By Arno Maierbrugger/Gulf Times Correspondent /Bangkok
The world’s most populous Muslim nation, so far a laggard in developing a comprehensive Islamic finance industry, took a big leap towards the creation of a supportive framework for Shariah-compliant banking on July 27. It was the day when the country’s President Joko Widodo inaugurated the National Committee for Shariah Finance, or KNKS for its abbreviated Indonesian name, as part of the government’s push to make Indonesia a global hub for the Islamic financial industry.
The KNKS has been tasked to accelerate, expand and develop Shariah-compliant financial services to support the country’s development, National Development Planning Minister Bambang Brodjonegoro said in a statement. The ministry is the one that introduced its master plan for the development of the country’s Islamic finance future last year.
In fact, Indonesia does have some kind of a barely regulated Shariah-finance infrastructure that currently comprises 12 general Shariah banks, 22 Shariah business units of conventional banks, 58 takaful operators, 163 Shariah people’s credit banks, or rural Islamic lenders, around 5,500 rural cooperatives, seven Islamic finance-based investment firms, an Islamic microfinance portal and even one Shariah-compliant pawn shop, according to the ministry.
Paradoxically, this is the highest number of Shariah-compliant banking institutions of any country in the world. However, despite this, Indonesia’s Islamic finance sector maintained a meagre market share of just 5.3% of the country’s total banking assets as of 2016, compared to 51.1% in Saudi Arabia, 33% in Qatar, 23.8% in Malaysia and 19.6% in the UAE. It also has just 23mn customers out of a total population of around 260mn. The reasons for the low market share are mainly the fact that there are no big Islamic banks with a strong brand name, as well as access barriers owing to a lack in Islamic banking infrastructure, poor Islamic finance literacy and little development potential due to a missing regulatory framework.
With the KNKS in place, this should now change. According to President Widodo, the industry just needed the “right push.”
“I am convinced that if the Shariah finance industry is really driven, it can be one of the main solutions in financing the development in our country, be it the people’s economic development, infrastructure, roads, bridges, ports, power plants, and in financing poverty alleviation programs, as well as reducing social inequality,” he noted.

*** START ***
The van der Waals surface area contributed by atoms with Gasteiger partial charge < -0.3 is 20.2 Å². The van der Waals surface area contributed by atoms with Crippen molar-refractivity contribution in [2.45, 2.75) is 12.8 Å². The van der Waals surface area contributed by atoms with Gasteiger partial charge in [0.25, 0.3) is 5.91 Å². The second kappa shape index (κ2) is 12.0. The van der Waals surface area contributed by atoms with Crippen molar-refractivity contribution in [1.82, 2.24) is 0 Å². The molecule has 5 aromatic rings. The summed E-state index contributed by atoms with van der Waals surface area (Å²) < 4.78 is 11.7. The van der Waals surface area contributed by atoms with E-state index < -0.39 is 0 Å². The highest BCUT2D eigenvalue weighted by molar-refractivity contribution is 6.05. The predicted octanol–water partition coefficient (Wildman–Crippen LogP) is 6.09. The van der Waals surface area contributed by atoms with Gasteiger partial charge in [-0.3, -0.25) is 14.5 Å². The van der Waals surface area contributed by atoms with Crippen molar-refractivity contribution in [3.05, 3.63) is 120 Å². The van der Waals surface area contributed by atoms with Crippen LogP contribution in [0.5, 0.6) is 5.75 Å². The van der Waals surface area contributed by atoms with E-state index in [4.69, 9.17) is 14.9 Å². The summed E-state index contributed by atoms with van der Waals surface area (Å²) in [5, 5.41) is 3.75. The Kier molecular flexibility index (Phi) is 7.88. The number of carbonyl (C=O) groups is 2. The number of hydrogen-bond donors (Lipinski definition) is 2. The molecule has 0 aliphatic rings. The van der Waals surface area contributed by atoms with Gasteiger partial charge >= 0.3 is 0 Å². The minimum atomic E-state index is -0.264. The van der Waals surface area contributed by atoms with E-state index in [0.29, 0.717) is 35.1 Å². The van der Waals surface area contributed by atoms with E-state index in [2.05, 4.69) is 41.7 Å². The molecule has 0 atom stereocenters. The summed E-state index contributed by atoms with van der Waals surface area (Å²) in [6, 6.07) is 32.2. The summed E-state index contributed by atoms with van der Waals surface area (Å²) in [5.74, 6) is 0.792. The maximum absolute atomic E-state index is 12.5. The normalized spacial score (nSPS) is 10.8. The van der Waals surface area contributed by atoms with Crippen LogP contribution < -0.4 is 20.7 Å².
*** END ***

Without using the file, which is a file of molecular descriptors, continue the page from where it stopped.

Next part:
The planning ministry also found out that to increase demand for Islamic finance, it should push it in sectors that are traditionally related to it, namely the real estate industry.
“This is where initial demand really is,” Planning Minister Brodjonegoro said, adding that the KNKS will initially focus on developing Shariah-compliant finance solutions and a framework for the real estate sector, one of Indonesia’s industries with the currently highest growth rates where demand creation for Islamic finance should be most promising.
Another field would be a better utilisation of religious social funds, such as zakat and waqf. The planning ministry noted that there currently exist 4.3bn square metres of waqf property in the country, the majority of which is not being utilised productively in one way or the other and also not been tapped for the improvement of the economic situation of communities in need. Relief could be provided through new Islamic finance solutions such as waqf-backed investment funds offered to retail and institutional investors that use their proceeds to upgrade infrastructure or for the operation of schools and hospitals.
The next step would be to acquaint the broader population with Islamic finance by creating some form of meaningful narrative for the sector, support Islamic banks to grow bigger in size and services and develop their brand names. This could be done by executing the existing plan to merge the Islamic units of three of Indonesia’s large state-controlled banks, Bank Rakyat Indonesia, Bank Mandiri and Bank Negara Indonesia, into one large Islamic bank which then would have assets under management of $8bn and boost Indonesia’s Islamic banking market share over time.
The Islamic banking industry, then, would have the leeway to become more inclusive and able to meet the financing needs of small and medium enterprises and larger corporations, and eventually develop a blossoming Islamic capital market.
The government in Jakarta has not defined ideal targets for the sector, but the ambition is to get things on their feet by 2019 by which the market share of Islamic finance in the country should have reached a benchmark of 10%.